The chromosomes and their attached genes are made from DNA (Deoxyribonucleic acid). The DNA molecules store information in the form of genetic codes needed for the synthesis of proteins to make more cells. The double-stranded DNA molecule is able to unzip and make identical copies of the molecule to replicate itself.

The replication process is not infallible and some gene copies have random errors called mutations. This can cause changes to existing characteristics or the development of new characteristics which will be inherited.

Most minor gene mutations are recessive rather than dominant so they pass unnoticed but some are not minor and have a profound effect on the phenotype. Gene mutations increase the size of the gene pool leading to an increase of variation within the population. This can lead to sub-species or entirely new species developing.


Evolution can be defined as the development of differentiated organisms from pre-existing, less differentiated organisms over a period of time. This would seem to imply that evolution is an ordered and sequential process and yet we have said (above) that “some gene copies have random errors” so how can we explain that.

Natural selection.

Although genetic variations are random, how they manifest themselves is not a matter of chance. According to Darwin's theory of evolution, only the organisms best adapted to their environment survive and transmit their genetic characteristics in increasing numbers to succeeding generations while the others tend to be eliminated. This has been called “natural selection” or “survival of the fittest”.

The fitness of an organism is manifested through its phenotype which, as we have seen above, depends on interactions with the environment.


Random mutations during cell replication cause variations in characteristics to develop, potentially leading to the evolution of a new species. The support of a favourable environment will enable the new species to survive and prosper.

Evolution and the environment.

We have learned that changed characteristics are brought about by random variations, occurring over a very long time scale. Natural selection requires that only the organisms with characteristics which are best suited to their environment will survive and transmit their genetic characteristics in increasing numbers to succeeding generations.

Population separation.

Organisms belonging to a given species do not usually exist as a single population. They exist as several small, spatially separated, interbreeding populations each with its own gene pool. This may lead to a situation where the environmental conditions in population A are not the same as those in population B. Species in population B may gradually change in character as they adapt to the different conditions.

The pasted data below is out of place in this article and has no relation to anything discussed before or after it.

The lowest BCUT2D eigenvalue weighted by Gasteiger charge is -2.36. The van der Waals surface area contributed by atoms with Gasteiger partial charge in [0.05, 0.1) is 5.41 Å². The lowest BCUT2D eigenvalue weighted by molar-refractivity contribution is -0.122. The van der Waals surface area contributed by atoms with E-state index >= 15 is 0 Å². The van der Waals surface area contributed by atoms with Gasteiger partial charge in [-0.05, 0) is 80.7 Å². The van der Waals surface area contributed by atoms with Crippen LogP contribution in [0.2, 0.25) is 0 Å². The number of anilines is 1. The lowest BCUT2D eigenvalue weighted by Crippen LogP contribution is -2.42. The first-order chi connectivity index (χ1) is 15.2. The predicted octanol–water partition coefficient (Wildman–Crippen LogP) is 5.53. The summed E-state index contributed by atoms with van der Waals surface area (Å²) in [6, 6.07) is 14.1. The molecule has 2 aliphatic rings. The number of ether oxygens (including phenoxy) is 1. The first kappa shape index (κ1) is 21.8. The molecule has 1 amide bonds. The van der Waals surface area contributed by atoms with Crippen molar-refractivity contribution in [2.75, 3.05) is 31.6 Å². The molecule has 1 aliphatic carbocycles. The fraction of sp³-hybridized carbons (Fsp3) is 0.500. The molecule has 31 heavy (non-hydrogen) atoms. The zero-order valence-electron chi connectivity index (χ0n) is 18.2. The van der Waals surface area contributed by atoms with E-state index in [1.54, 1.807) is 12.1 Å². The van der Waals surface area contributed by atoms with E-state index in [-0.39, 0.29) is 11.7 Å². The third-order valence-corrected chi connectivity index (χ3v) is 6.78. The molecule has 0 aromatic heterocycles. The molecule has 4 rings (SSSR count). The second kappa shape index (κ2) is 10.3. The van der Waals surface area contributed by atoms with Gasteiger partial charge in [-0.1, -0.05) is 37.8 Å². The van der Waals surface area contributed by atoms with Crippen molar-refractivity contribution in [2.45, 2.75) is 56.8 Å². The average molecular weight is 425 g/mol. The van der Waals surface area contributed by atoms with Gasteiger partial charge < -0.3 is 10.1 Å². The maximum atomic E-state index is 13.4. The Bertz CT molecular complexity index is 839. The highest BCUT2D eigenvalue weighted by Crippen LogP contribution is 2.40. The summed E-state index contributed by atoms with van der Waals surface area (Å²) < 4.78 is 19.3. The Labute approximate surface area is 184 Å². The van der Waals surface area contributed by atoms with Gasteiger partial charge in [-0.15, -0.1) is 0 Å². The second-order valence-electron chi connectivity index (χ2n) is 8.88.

A random variation to a species in population B may find the environment so supportive that the species become so genetically different that they will no longer mate with species in population A. We then find that a new species has evolved.

Geographic separation.

Populations which are widely distributed or have occupied different geographical habitats for a long period of time can show significant phenotypic differences. This leads to the formation of geographical races and sub-species.


In some cases the geographic separation can be relatively insignificant and the time span can be quite short. The Carrion Crow (left) is found in England and Southern Scotland. The Hooded Crow (right) is found in Northern Scotland. Hybrids are found in a narrow band across Central Scotland and they serve as an effective barrier to gene flow across the two main populations.



In addition to geographic separation features such as physical boundaries (bodies of water, mountainous ranges, differences in altitude etc) have a profound influence on the formation of new species. When a species occupies various areas where boundaries mean that each population is isolated from the others then each may adapt to different habitats and even food types.

If the adaptation is such that the various populations do not interbreed a new species has formed. Isolation of species is the key to this process and island groups are a classic example of rapid adaptation to different niches within very similar habitats.


Separation of populations of a single species can lead to them being subject to different environmental conditions and survival pressures.

If this develops into complete isolation, such that the populations will not breed if brought together, then the single species becomes two separate species.

The larger the gene pool the greater the number of phenotypes possible.

This increases the chance of diversification in terms of habitats which can be successfully occupied.1